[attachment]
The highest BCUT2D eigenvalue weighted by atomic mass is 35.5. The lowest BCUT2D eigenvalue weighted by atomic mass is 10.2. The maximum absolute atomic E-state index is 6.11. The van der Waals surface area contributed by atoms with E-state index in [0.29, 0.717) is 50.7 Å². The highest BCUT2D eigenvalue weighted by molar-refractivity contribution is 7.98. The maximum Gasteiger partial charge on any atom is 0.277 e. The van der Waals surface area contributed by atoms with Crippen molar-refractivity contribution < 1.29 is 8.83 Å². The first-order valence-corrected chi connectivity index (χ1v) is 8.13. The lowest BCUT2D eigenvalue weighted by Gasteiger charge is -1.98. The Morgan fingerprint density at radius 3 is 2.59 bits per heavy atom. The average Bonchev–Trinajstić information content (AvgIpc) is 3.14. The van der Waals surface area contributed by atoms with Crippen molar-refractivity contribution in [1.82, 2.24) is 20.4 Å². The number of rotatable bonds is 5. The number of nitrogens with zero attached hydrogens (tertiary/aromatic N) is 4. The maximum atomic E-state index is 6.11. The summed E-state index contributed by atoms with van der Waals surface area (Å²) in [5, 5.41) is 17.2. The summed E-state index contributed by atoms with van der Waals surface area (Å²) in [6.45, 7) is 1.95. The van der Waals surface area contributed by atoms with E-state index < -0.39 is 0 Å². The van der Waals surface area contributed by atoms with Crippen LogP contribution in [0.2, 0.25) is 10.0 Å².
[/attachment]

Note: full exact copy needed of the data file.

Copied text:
The highest BCUT2D eigenvalue weighted by atomic mass is 35.5. The lowest BCUT2D eigenvalue weighted by atomic mass is 10.2. The maximum absolute atomic E-state index is 6.11. The van der Waals surface area contributed by atoms with E-state index in [0.29, 0.717) is 50.7 Å². The highest BCUT2D eigenvalue weighted by molar-refractivity contribution is 7.98. The maximum Gasteiger partial charge on any atom is 0.277 e. The van der Waals surface area contributed by atoms with Crippen molar-refractivity contribution < 1.29 is 8.83 Å². The first-order valence-corrected chi connectivity index (χ1v) is 8.13. The lowest BCUT2D eigenvalue weighted by Gasteiger charge is -1.98. The Morgan fingerprint density at radius 3 is 2.59 bits per heavy atom. The average Bonchev–Trinajstić information content (AvgIpc) is 3.14. The van der Waals surface area contributed by atoms with Crippen molar-refractivity contribution in [1.82, 2.24) is 20.4 Å². The number of rotatable bonds is 5. The number of nitrogens with zero attached hydrogens (tertiary/aromatic N) is 4. The maximum atomic E-state index is 6.11. The summed E-state index contributed by atoms with van der Waals surface area (Å²) in [5, 5.41) is 17.2. The summed E-state index contributed by atoms with van der Waals surface area (Å²) in [6.45, 7) is 1.95. The van der Waals surface area contributed by atoms with E-state index < -0.39 is 0 Å². The van der Waals surface area contributed by atoms with Crippen LogP contribution in [0.2, 0.25) is 10.0 Å².